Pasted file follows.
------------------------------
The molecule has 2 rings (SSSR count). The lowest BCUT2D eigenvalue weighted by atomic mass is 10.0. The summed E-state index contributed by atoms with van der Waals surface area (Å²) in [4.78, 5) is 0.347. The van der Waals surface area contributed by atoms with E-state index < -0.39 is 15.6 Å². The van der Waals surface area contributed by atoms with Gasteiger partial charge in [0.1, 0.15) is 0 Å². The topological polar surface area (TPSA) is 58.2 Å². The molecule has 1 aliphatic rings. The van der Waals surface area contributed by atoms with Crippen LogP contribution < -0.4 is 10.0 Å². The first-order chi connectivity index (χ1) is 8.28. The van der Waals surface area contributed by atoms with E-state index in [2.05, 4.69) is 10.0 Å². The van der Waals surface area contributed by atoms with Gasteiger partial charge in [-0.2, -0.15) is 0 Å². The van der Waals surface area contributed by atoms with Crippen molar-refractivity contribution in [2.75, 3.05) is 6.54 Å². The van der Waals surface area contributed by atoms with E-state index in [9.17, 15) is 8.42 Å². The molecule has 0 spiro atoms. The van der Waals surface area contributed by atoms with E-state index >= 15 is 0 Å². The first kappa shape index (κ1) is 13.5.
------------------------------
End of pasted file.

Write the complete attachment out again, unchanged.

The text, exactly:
The molecule has 2 rings (SSSR count). The lowest BCUT2D eigenvalue weighted by atomic mass is 10.0. The summed E-state index contributed by atoms with van der Waals surface area (Å²) in [4.78, 5) is 0.347. The van der Waals surface area contributed by atoms with E-state index < -0.39 is 15.6 Å². The van der Waals surface area contributed by atoms with Gasteiger partial charge in [0.1, 0.15) is 0 Å². The topological polar surface area (TPSA) is 58.2 Å². The molecule has 1 aliphatic rings. The van der Waals surface area contributed by atoms with Crippen LogP contribution < -0.4 is 10.0 Å². The first-order chi connectivity index (χ1) is 8.28. The van der Waals surface area contributed by atoms with E-state index in [2.05, 4.69) is 10.0 Å². The van der Waals surface area contributed by atoms with Gasteiger partial charge in [-0.2, -0.15) is 0 Å². The van der Waals surface area contributed by atoms with Crippen molar-refractivity contribution in [2.75, 3.05) is 6.54 Å². The van der Waals surface area contributed by atoms with E-state index in [9.17, 15) is 8.42 Å². The molecule has 0 spiro atoms. The van der Waals surface area contributed by atoms with E-state index >= 15 is 0 Å². The first kappa shape index (κ1) is 13.5.